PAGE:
I’m a good DJ — I’m not going to sell myself short. I’ve been doing this a long time and if I wasn’t skilled after 20 years, I should give it up. But sometimes people who aren’t as familiar with me are surprised that I actually know what I’m doing. So, I can’t lie, there has been some snobbery.
Does that kind of inspire you? Proving people wrong?
I don’t really do anything to prove people wrong. I’m not about proving people wrong or motivated by that. Some people, you’re never going to win over and I learned that at a very young age. Living your life waiting for people’s approval isn’t a great way to live. I’m doing things that I want to do and that I am proud of. If that proves people wrong — then so be it.
Speaking of people who are never going to be won over… what are your thoughts on how the last season of Game of Thrones was received?
I don’t think the criticism the show received was deserved. I think the last season was excellent. My only qualm was that I felt that it could’ve been a little longer — I missed the Game of Thrones of old that paid such attention to small details — like a ten-minute dialogue scene. But, because the clock was ticking and they’re heading towards a conclusion, it lost a bit of subtlety and that was something people loved about the show, it was a show where even the small characters had a role to play.
I do understand where people were coming from — I think people are mostly sad because the show’s over. But it had to finish eventually. It’s funny because I encounter that in my music, too — knowing when you have to just stop tinkering with something and tie the knot on it and present it to people.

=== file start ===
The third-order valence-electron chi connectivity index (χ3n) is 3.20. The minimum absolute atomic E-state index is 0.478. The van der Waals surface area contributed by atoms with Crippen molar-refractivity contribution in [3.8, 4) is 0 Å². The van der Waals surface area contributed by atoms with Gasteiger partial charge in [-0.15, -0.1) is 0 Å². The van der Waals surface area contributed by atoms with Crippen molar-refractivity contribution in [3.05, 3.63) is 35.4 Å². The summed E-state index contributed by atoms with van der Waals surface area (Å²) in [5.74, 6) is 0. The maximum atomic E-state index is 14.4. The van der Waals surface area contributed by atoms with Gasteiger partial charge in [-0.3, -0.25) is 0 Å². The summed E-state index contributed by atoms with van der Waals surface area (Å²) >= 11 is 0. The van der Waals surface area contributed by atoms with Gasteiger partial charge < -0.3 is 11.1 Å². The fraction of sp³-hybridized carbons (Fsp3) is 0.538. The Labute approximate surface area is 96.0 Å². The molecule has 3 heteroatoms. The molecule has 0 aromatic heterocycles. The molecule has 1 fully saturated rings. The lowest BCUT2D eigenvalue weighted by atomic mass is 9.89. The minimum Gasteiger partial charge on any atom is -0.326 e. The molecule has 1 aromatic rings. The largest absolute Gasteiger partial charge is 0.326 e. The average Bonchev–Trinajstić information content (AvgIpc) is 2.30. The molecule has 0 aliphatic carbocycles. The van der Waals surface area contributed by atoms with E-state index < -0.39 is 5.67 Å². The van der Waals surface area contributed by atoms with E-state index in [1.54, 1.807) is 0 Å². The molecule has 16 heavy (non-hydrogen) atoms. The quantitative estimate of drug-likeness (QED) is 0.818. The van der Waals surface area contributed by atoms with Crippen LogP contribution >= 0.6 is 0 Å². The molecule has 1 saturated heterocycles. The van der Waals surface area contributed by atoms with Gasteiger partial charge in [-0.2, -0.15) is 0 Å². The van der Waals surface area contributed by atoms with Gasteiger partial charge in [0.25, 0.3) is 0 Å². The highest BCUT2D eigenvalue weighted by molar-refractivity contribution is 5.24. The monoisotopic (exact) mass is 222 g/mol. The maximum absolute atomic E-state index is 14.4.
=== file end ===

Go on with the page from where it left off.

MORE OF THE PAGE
It’s almost like a form of escapism; I love getting
into character when I’m acting, it’s like taking a
holiday from yourself, and, when I’m on stage,
you get lost in the music and you become this
hyped-up version of yourself.
It’s almost like a form of escapism; I love getting into character when I’m acting, it’s like taking a holiday from yourself, and, when I’m on stage, you get lost in the music and you become this hyped-up version of yourself.
So, what’s your creative process like, then?
Well, acting comes and goes, right? You can go months on end without having any new parts or without filming anything new. But I can always be working on new music and it lets me keep my creative juices flowing.
Creating singles is about reflecting who I am and what my sound is. I make music so that people who come to my gigs know what sound to expect. I come from a more classical background — guitar, piano, drums — so I put together the structure of the track in the software and then head to the studio and turn it into something. It can be never-ending, though — like, when do you stop tinkering with it? I’ve gotten over some insecurities about what music I feel is ready for people to hear.
Last question — what’s your favorite Hodor meme?
He was one of the most beloved characters — though I have to say playing a villain can be incredibly fun — and there were so many memes that it’s hard to pick one. I mean, the whole “hold the door” thing was pretty memorable. My mum got me one of the doorstops and I find it pretty amazing that there’s an actual physical object born from that.
Psycho Bunny x Kristian Nairn